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Biden vowed to outlaw "junk" fees in his State of the Union address. Here's his plan.

What strategists heard in Biden's speech
What political strategists heard in President Biden's State of the Union address 09:00

In his State of the Union address on Tuesday evening, President Joe Biden vowed to ban an economic annoyance that affects almost every American: so-called  "junk fees."

These fees now touch everything from financial products like credit cards to concert and airline tickets, with companies seemingly finding endless new ways to tack on bogus charges each year. About 85% of people have encountered such hidden fees, according to a Consumer Reports survey from 2019.

They're a big money-generator for airlines, financial services firms and more, with consumers shelling out at least $29 billion each year in excessive charges, according to the Consumer Financial Protection Bureau. These fees often aren't clearly advertised to consumers when they purchase a product or service, and they can drive up costs far beyond what people had expected to pay. 

"Junk fees may not matter to the very wealthy, but they matter to most folks in homes like the one I grew up in. They add up to hundreds of dollars a month," Biden said in his speech. "I know how unfair it feels when a company overcharges you and gets away with it."

He added, "Not anymore."

The Junk Fee Prevention Act

On Tuesday, Biden urged Congress to pass a new "Junk Fee Prevention Act," which his administration proposed on February 1 and which would focus on curtailing extra fees in four areas:

  • Get rid of "excessive" online concert, sporting event, and other entertainment ticket fees.
  • Ban airline fees for family members to sit with young children.
  • Outlaw "exorbitant" early termination fees for TV, phone, and internet service.
  • Block surprise resort and destination fees.

"We'll make cable internet and cellphone companies stop charging you up to $200 or more when you decide to switch to another provider," Biden said. "And we'll prohibit airlines from charging up to $50 roundtrip for families just to sit together."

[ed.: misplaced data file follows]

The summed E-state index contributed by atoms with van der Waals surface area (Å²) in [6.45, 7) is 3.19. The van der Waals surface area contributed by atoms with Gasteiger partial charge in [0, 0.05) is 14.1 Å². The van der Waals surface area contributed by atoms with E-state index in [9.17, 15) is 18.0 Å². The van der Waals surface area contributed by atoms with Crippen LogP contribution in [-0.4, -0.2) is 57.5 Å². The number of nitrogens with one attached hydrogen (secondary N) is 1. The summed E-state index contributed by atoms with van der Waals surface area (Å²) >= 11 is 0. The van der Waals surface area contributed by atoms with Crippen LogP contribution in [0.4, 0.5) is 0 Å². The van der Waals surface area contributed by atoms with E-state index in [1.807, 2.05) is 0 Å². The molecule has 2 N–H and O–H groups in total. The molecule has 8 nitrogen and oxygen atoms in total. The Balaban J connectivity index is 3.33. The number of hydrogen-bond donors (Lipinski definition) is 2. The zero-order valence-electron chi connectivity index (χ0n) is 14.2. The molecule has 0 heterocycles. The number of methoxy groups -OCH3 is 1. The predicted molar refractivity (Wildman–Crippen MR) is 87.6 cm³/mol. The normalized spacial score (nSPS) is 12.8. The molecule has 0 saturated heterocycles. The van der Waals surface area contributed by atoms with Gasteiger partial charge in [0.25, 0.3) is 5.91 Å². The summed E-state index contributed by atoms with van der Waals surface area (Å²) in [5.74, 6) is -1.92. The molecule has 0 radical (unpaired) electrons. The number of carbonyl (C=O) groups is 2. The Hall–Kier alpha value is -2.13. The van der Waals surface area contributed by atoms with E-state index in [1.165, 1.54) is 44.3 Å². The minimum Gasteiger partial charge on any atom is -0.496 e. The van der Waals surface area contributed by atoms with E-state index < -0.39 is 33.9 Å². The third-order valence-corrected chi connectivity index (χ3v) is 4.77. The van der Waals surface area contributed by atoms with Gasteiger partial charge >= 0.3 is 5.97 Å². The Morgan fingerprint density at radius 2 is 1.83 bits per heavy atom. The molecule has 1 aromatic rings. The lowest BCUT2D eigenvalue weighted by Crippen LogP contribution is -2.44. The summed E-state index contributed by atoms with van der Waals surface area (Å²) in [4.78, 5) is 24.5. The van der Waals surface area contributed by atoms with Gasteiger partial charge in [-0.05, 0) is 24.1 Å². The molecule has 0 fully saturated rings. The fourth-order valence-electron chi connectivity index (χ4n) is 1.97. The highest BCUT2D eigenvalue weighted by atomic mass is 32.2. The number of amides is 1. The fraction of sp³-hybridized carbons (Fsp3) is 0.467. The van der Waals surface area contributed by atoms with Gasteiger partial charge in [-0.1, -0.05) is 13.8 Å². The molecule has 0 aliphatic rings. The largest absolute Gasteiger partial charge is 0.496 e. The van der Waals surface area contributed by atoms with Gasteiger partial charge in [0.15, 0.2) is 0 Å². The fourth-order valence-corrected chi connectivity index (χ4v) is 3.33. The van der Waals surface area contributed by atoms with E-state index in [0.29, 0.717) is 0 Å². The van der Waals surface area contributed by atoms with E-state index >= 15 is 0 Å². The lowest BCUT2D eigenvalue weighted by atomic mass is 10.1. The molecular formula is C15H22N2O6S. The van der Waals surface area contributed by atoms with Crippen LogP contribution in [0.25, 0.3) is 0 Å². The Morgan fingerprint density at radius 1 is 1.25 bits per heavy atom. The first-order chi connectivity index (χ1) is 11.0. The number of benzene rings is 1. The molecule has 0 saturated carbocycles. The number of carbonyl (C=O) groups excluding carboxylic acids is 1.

The administration said it plans to work with Congress in the coming weeks and months to move the legislation forward.

Inconvenient "convenience" fees

At the same time, the Federal Trade Commission is looking at whether it needs to create a rule against junk fees, an area it began to examine last fall. 

"It's beyond frustrating to end up spending more than you budgeted because of random, arbitrary fees," said FTC Chair Lina M. Khan in an October statement announcing the effort. "No one has ever felt that a 'convenience fee' was convenient."

Currently, the FTC is asking for comments from members of the public about their views on junk fees and whether regulation is necessary. So far, almost 12,000 comments have been posted at, with the comment period ending today, February 8. 

Consumer Financial Protection Bureau

The CFPB, created in the wake of the 2008 financial crisis to protect consumers from financial abuse, is also cracking down on junk fees, with a focus on fifinancial services firms. 

For instance, the agency last fall ordered Regions Bank to refund at least $141 million to customers who were socked with what the CFPB describes as its "illegal surprise overdraft fees."

The agency, which asked for consumer feedback on financial services fees last year, said it may use the info to create new rules and regulations. 

"In many cases, junk fees often act as penalties, like with non-sufficient funds and credit card late fees, rather than compensation for a legitimate service," said CFPB director Rohit Chopra in January 2022. 

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